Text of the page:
|Photos from NPR's Weibo post|
On March 4, 2013, the state-sponsored Global Times published an English language report entitled "Village Head Orders Attack, as Local Thugs are Hunted." Some excerpts:
The public security bureau of Jiexi county in Guangdong Province arrested eight people Friday suspected of being hired by a village leader to attack his own villagers after he claimed he was attacked by them, the Nanfang Daily reported.
County authorities said that on the morning of February 22, village committee director, Li Baoyu, called police to report he was attacked in his office and injured by six masked thugs. Less than an hour later, police say, Li hired his own thugs from other villages and ordered them to attack residents of Shangpu village, said the newspaper.These screenshots show that both Sina Weibo and Tencent Weibo began censoring searches for "Shangpu Village" (上浦村) on March 6.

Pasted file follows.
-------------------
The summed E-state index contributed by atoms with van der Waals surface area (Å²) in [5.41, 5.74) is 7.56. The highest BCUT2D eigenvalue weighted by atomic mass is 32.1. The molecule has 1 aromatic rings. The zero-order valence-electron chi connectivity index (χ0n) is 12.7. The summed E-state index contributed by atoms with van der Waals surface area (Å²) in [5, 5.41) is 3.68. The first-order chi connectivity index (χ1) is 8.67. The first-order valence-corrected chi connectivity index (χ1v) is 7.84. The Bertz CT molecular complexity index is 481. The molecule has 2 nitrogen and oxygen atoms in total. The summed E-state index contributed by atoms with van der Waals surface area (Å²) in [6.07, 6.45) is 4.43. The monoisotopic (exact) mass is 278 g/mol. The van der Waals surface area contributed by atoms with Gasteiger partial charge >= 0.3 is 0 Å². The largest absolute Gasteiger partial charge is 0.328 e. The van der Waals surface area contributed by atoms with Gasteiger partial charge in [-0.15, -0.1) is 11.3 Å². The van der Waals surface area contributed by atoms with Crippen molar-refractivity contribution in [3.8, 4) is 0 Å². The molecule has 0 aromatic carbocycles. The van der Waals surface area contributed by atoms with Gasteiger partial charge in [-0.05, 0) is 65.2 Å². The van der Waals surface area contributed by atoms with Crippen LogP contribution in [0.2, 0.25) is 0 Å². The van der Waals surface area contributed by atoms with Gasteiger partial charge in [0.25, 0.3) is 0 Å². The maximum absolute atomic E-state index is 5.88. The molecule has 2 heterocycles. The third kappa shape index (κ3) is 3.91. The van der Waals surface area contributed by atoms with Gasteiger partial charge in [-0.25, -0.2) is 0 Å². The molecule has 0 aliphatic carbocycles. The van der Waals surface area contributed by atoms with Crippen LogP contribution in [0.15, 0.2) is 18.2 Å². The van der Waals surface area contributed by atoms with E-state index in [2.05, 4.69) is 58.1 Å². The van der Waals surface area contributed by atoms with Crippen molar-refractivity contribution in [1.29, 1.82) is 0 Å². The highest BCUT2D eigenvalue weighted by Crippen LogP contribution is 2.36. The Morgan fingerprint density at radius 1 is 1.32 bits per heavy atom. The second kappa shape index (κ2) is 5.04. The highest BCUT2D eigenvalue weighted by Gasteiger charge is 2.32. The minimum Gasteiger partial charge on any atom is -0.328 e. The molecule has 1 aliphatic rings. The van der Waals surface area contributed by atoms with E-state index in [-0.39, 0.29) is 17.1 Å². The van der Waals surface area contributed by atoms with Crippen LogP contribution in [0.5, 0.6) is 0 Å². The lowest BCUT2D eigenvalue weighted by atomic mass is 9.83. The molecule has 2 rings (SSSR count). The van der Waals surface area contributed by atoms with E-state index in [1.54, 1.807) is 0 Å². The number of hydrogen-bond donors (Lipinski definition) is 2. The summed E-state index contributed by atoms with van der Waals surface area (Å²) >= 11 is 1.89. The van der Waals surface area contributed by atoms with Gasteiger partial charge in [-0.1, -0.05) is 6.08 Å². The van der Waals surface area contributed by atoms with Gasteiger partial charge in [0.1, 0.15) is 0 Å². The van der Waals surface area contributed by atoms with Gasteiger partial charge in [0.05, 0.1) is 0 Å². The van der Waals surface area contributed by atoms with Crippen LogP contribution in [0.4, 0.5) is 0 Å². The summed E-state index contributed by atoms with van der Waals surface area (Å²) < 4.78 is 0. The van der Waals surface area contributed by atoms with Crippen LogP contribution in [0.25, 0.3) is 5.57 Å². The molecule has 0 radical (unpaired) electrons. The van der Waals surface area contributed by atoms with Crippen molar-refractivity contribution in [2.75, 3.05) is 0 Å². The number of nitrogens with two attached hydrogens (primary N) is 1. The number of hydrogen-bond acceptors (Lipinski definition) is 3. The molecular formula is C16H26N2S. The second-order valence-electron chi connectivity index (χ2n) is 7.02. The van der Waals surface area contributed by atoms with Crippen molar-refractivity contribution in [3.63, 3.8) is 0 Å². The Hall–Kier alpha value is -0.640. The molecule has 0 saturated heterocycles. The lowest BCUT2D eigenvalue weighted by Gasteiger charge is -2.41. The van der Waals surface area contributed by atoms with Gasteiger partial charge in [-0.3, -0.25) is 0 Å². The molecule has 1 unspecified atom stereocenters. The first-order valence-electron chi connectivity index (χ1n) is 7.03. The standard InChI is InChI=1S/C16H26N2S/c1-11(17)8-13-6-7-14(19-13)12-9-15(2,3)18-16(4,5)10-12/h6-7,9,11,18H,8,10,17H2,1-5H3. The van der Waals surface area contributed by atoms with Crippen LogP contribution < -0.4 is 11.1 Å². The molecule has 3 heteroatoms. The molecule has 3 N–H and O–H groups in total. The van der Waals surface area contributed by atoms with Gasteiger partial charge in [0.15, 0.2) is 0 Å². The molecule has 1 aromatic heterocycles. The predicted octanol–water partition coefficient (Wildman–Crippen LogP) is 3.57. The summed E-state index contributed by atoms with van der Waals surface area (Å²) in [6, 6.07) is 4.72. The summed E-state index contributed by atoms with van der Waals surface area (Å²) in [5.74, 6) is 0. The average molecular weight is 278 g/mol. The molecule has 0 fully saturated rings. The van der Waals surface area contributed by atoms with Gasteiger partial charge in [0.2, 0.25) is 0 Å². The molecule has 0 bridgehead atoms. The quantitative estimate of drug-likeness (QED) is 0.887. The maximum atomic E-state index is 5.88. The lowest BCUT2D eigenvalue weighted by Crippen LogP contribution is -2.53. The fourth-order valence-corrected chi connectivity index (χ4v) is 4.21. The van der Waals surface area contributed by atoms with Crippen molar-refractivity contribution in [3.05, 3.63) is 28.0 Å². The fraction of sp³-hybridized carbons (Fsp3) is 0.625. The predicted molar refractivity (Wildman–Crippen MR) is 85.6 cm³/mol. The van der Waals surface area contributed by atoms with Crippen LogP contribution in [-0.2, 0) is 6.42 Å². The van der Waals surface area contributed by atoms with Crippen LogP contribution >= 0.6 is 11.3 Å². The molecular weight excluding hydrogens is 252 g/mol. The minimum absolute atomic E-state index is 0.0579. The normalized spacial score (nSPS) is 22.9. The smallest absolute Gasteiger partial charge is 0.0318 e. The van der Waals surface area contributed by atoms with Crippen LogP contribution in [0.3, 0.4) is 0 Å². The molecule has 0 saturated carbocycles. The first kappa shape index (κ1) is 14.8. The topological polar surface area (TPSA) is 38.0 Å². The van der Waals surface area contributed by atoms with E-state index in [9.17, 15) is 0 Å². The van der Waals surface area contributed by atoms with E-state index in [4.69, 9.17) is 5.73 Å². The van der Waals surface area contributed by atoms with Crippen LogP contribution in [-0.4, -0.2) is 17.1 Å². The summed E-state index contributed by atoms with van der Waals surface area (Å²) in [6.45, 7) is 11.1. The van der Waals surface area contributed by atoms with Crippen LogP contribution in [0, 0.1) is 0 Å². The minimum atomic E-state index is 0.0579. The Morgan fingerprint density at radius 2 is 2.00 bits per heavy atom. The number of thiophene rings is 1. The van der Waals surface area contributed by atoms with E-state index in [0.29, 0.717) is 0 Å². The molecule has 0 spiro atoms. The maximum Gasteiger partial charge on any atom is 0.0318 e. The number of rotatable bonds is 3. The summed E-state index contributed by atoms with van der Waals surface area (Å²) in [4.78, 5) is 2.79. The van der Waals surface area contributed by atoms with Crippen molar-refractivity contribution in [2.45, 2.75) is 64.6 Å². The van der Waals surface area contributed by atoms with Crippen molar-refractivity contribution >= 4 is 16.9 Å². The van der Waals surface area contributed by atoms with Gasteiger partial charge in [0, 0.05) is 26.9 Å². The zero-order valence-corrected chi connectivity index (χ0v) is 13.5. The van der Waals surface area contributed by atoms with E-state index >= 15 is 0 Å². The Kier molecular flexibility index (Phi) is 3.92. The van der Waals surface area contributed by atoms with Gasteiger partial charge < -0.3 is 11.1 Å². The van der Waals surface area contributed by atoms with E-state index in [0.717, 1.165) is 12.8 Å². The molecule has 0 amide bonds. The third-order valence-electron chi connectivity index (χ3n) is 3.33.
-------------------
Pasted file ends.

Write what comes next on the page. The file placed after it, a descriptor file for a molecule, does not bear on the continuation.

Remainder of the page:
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It is not entirely clear what caused the clash, but according to AFP it was triggered by a controversial land deal that would turn some of the village's rice fields into an industrial zone.
Before Sina started censoring searches the top result was a March 5 post from National Public Radio which read:
[Chinese Farmers Revolt Against Government Land Grab] On February 22, a group of thugs rushed into Shangpu Village, intending to intimidate villagers into handing over their land. The villagers said that the land been transferred under unclear circumstances from the village cadres to business people with whom their were colluding. Villagers were demanding to chose their own leaders through democratic elections, and hoped the government could pay attention to the people's land problems.
【Chinese Farmers Revolt Against Government Land Grab】2月22日，一伙暴徒闯入广东上浦村，企图威胁村民交出自己的土地。民众称土地在不知情的情况下被村干部低价转让给与其勾结的商人。村民呼吁通过民主选举方式选出自己的领导，并希望政府可以重视关乎民生的土地问题。